You can interact with almost anything on the game,except for trees - they aren’t friendly. Sometimes interactions may present you with choices for different actions that may change your path as you go.
Stat points can also be earned through interaction with the enviroment and characters. There
will be plenty of situations in which the player must make a choice
that not only will impact the story, but also Virgo’s statistic growth.
Maybe forcing your way into a roadblock will raise your Ambition while
waiting for it to be cleared will raise Patience. Several stat-checks
will also be present, enabling some secret areas and rewards for
different player builds~
This will affect the whole playthrough. Items received can be different and even the responses to the environment, as you may trigger specific events.
Players will progress from world to world, all connected to a Hub area, which will often be filled with NPCs you’ve encountered in the areas previously visited, so it’s possible to find Salarygoats there, for example.
Zodiac Realms may be revisited once they’re completed and each will feature its specific Black Hole Zone - the only places where Heretics respawn endlessly for optional bonus experience, currency and special rewards. The game will be perfectly winnable without spending time on these arena-like zones, though, so if you absurdly despise grinding, you don’t have to go there.
Virgo’s combat system is designed around making every turn very significant. From guarding when enemies will most probably strike you with all they’ve got to removing their buffs at the right time to not get countered and abusing their weakness through skill combos, the core philosophy is to give meaning to every single action and mechanic.
Buffs should be drastically noticeable, enemies will fight with their own varied intelligence so that players won’t ever find a single optimal strategy for the whole game.
Virgo will be the only playable character, but think of it as a plus, as the story and every enemy will be personally designed for her, giving a lot more meaning to all of your actions throughout the game.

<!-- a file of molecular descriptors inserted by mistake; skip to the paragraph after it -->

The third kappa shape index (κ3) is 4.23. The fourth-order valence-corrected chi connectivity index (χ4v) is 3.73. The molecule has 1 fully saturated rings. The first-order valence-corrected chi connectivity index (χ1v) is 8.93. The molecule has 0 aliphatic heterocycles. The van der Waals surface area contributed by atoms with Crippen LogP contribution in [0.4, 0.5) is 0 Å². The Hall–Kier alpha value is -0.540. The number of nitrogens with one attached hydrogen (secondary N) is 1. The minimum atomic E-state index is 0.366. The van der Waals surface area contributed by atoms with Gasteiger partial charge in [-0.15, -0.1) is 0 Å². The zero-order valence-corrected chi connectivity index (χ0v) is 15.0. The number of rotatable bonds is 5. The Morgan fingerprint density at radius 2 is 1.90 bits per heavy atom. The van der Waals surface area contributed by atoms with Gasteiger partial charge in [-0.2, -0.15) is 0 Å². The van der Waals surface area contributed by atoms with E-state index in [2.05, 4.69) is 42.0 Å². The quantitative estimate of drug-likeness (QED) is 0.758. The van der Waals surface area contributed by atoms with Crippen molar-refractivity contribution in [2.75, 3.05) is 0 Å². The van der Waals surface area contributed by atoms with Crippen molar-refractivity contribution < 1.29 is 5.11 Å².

(Look, it’s Musashi!)
Every single fight is made to test the player’s skills and tactical thinking, with a focus on in-conflict demands and results, as opposed to having dungeons with dozens of easy battles that just matter to wear down the characters slowly so they must manage their resources over time.
In Virgo, Purity (the resource used to cast abilities) regenerates naturally in battle and outside of it and items are significantly powerful, but can only be carried in very limited amounts, to assure a per-conflict danger.
A battle against a very tough foe can’t just be brute-forced through by spamming Attack 35 times and using 56 Potions, but a smart use of skills available as well as taking advantage of special items to inflict status effects on foes.
Skills and abilities are earned through equipment;items will often give Virgo a new ability in addition to stats and passive effects. Players are encouraged to mix and match pieces of equipment to create various skill combos, such as combining a Shield’s risky Block-chance Buff (that works at the cost of armor) to a Ribbon’s Blinding Spell to minimize the downsides of the first buff.
I think the development of the game untill now is doing really great! Now I’m in a critical moment where I find bugs that weren’t supposed to be there, so setting a date for the release of the demo is hard, but saying it will certainly be around this month or early march is certain!
I also am going to release a crowdfunding campaign on Indiegogo (kickstarter doesn’t accept my country unfortunatelly), so I can pay my musician, buy some new equipment (still using a decade-old computer for this) and maybe feed myself with lots of cupcakes to fuel development directly (through unhealthy amounts of sugar). I plan on launching the campaign on Virgo season (august/september), so please keep up with me until then~!
Also, I’ll probably have to launch a greenlight campaign soon for Virgo because of the new Steam direct policy (with its potentially absurd fees), so if you could help me with the greenlight it would mean the world to me~! Thank you all for your support until now reblogging and spreading the love on Virgo, it makes me constantly glad to have this community helping me with my little gaimu T____T~
If there’s a battle you think you’re destined to lose and you choose not to fight it ‘cause after all what would be the point, then that’s exactly the kind you need to fight. You have to fight it and you have to win it.